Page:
Have you ever thought of licensing one or more pieces of your intellectual property? It’s always nice to have a source of revenue and maybe a few companies have hinted they would pay to use your IP in their products or services.
If so, you need to license your intellectual property to gain those revenues and retain the rights to your property.
You have some items for consideration before going through with licensing. If you are still determined to do so, make sure you include a couple of essential steps when creating the license.
Here is how to license and enforce your intellectual property.
What Is an intellectual property License?
A license is a contract. This contract tells what the licensor (you) lets the licensee (company or person wanting to use the property) do with the licensed property. Once the license is in place, any action by the licensee that does not conform to the license is considered infringement, and the licensee is subject to legal action.
Do Your Research First
Before creating a license, do your due diligence. Your first step is to ensure nobody else owns the rights to your intellectual property. This isn’t to say they stole it from you but that someone else may have come up with the same thing and already licensed it.
Determining whether your IP is already patented or licensed can get tricky because the information isn’t always accessible. Your best step is to hire an experienced patent attorney to do a full patent search to give you an early jump on your due diligence.
Defining the Licensed Property
The license requires specific parameters for the scope of licensing rights. Not only that, but an objective third party should be able to recognize those rights.
Once those parameters are identified, you must define the permitted use and exploitation of the property. Permitted uses become part of the granting clause in the license. The granting clause cannot be ambiguous; it must identify and specify the terms of usage to be effective.
How to License Your Intellectual Property
The first step is creating a licensing agreement. You need to be open to negotiation and compromise because potential licensees will have different ideas about how much to pay and how to use your intellectual property for their gain. In other words, someone else is paying you to agree not to sue them for using your intellectual property.
Decide the criteria for acceptable use of your licensed property and whether you want to grant exclusive rights to anyone. Granting exclusive rights is tantamount to buying the patent from you and can get complicated if the licensee goes bankrupt. The buyer of the licensee’s company will obtain the rights to your intellectual property without having to pay you for them.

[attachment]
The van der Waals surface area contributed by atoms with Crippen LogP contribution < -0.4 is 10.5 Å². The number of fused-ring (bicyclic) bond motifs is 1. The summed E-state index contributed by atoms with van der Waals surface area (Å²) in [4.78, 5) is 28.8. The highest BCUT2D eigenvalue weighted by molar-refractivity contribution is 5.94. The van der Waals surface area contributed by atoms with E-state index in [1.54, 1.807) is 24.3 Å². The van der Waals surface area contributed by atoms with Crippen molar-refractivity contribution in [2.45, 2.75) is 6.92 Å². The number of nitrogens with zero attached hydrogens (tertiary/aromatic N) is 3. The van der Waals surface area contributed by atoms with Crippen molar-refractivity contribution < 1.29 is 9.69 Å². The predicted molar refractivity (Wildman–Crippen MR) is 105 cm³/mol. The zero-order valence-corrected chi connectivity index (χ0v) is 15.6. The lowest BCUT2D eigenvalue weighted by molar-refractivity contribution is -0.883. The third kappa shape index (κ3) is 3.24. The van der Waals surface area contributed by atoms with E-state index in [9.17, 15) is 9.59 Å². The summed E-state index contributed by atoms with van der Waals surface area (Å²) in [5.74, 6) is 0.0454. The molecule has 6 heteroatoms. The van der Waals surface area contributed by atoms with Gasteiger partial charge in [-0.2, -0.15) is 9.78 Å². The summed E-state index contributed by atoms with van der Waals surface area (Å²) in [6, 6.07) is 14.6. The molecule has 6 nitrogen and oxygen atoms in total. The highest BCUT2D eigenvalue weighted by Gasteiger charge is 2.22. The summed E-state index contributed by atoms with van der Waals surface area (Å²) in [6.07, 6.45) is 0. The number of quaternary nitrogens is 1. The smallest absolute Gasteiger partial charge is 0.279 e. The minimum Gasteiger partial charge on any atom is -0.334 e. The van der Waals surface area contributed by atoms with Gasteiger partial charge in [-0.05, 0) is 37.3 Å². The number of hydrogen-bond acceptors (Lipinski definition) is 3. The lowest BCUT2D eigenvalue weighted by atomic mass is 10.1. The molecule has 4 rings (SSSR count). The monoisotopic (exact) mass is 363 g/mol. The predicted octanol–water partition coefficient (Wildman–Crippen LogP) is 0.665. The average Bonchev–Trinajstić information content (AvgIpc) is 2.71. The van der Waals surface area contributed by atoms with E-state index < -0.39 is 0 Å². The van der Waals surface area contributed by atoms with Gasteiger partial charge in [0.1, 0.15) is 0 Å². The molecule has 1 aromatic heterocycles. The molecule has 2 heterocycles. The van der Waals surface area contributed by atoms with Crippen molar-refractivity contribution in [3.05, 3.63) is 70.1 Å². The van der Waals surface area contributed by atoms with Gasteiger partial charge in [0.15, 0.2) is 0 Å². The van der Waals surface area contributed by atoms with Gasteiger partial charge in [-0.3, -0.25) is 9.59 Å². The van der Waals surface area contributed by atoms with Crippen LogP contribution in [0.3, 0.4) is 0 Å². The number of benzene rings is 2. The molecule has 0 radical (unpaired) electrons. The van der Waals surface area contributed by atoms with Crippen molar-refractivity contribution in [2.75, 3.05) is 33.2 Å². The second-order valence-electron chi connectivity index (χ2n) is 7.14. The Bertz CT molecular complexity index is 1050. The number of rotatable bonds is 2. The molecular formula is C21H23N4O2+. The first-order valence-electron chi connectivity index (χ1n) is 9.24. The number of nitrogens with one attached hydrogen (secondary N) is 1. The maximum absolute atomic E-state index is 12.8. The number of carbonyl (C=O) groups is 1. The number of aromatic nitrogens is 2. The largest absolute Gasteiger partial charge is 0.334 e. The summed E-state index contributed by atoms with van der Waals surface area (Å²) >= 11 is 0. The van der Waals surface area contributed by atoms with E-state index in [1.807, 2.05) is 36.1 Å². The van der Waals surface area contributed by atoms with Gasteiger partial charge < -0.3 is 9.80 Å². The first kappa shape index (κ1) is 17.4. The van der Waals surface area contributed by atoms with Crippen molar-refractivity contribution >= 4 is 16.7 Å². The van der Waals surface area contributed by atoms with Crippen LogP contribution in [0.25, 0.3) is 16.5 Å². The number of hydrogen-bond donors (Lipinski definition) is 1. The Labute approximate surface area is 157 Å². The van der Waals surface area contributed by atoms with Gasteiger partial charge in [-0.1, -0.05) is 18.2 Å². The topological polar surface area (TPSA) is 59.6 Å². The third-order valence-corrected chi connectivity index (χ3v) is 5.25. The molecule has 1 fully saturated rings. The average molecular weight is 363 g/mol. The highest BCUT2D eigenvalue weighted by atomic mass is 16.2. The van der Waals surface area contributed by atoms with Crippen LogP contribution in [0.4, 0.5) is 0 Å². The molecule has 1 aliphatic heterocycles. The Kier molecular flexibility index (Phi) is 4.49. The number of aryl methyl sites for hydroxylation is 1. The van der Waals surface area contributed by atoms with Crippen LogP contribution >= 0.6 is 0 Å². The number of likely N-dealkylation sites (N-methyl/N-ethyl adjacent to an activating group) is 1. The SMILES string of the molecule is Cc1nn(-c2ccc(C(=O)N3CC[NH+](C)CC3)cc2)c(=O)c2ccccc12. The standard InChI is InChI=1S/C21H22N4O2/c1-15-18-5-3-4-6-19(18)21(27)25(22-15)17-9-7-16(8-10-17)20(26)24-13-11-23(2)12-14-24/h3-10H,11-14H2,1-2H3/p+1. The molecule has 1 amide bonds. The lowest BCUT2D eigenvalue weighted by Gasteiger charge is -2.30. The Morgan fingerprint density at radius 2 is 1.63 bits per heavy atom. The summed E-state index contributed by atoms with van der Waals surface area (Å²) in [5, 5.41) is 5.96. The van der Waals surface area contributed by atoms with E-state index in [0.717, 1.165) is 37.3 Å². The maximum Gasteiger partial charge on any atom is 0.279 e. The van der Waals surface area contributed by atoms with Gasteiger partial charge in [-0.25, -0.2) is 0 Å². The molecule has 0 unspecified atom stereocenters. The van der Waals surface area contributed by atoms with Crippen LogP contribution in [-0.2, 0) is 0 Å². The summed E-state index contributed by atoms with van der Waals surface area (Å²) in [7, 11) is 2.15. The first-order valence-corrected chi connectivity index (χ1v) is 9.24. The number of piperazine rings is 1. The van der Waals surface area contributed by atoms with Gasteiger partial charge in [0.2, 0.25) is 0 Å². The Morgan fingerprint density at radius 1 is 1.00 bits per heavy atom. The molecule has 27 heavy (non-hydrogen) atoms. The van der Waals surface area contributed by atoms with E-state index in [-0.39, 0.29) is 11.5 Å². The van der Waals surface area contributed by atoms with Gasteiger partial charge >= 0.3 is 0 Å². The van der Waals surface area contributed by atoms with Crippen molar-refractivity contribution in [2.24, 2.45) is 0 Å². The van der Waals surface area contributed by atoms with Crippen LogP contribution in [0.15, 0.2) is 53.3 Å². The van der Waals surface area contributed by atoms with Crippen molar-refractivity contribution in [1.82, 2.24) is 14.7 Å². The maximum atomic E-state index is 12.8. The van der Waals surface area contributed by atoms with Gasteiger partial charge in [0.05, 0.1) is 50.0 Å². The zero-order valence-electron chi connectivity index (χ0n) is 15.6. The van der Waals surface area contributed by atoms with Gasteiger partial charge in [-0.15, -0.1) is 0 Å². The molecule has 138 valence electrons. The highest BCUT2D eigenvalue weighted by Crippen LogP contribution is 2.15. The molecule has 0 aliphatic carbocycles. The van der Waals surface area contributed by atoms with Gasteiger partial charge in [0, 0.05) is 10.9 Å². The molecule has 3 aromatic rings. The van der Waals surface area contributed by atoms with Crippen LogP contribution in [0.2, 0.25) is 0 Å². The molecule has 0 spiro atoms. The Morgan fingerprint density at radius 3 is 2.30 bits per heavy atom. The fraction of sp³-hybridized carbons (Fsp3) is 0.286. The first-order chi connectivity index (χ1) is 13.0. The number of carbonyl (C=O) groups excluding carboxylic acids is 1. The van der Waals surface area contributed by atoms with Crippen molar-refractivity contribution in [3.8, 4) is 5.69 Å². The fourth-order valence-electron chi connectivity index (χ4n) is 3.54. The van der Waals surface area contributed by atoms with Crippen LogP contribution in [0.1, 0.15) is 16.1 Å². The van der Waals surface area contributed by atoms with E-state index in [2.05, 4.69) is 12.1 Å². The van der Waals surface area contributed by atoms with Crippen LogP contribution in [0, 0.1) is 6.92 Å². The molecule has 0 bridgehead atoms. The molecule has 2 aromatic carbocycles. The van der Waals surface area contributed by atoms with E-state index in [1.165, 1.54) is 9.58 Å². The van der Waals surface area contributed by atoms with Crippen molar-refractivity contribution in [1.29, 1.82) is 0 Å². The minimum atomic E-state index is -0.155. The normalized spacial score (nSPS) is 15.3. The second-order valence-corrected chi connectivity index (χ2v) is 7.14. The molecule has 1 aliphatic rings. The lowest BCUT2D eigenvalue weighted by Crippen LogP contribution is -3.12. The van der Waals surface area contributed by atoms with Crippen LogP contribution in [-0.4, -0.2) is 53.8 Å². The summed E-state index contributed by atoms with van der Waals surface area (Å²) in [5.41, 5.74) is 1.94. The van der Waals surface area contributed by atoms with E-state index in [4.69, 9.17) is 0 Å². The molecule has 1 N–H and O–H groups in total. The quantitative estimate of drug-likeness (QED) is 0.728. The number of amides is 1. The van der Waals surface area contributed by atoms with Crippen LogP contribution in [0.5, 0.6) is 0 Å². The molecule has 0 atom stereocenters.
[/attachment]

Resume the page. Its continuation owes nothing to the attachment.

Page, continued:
You may prefer a non-exclusive agreement so you can sell the same licensed IP to other companies, even competitors of the first licensee.
The license must specify the term and territory.
- Licenses are often granted for specific periods and within geographical boundaries.
- Licensing limits where your property may be exploited
- Licensing allows you to control or limit dilution or the threat of dilution of your patent
As you can imagine, a requirement for geographical boundaries is all but moot with online licensing. It may be that online territory cannot be geographically defined. It is also difficult to track all sales made online by a licensee by geography.
The time requirement is important because a term that is too long could be confused as an apparent assignment of rights, which would be incorrect but could cause issues in the future. A long term license could also dilute the value of your intellectual property.
Be sure to add an involuntary termination clause to help with enforcement. Termination can be due to:
- Determination of the licensor (you)
- Impermissible acts or exploitation of the licensed property
- A sunset provision that terminates the license on its own terms
Consult experienced counsel to ensure your licensing agreement contains all the appropriate information and language that clearly explains the limits of the license.
Price is a negotiable item, including the both the manner and timing of the payments.
- Up front lump sum provides payment in full at the beginning of the licensing period.
- Milestone payments are partial payments made for the achievement of product development or commercialization goals.
Be aware of industry standards for licensing fees for your type of intellectual property. You need to balance differing agendas. You are looking at profit potential; the licensee is considering development costs and risks.
Afterwards, be prepared to enforce your licenses. Nobody else will do that for you. It is in your best interests to remain vigilant about the use of your intellectual property.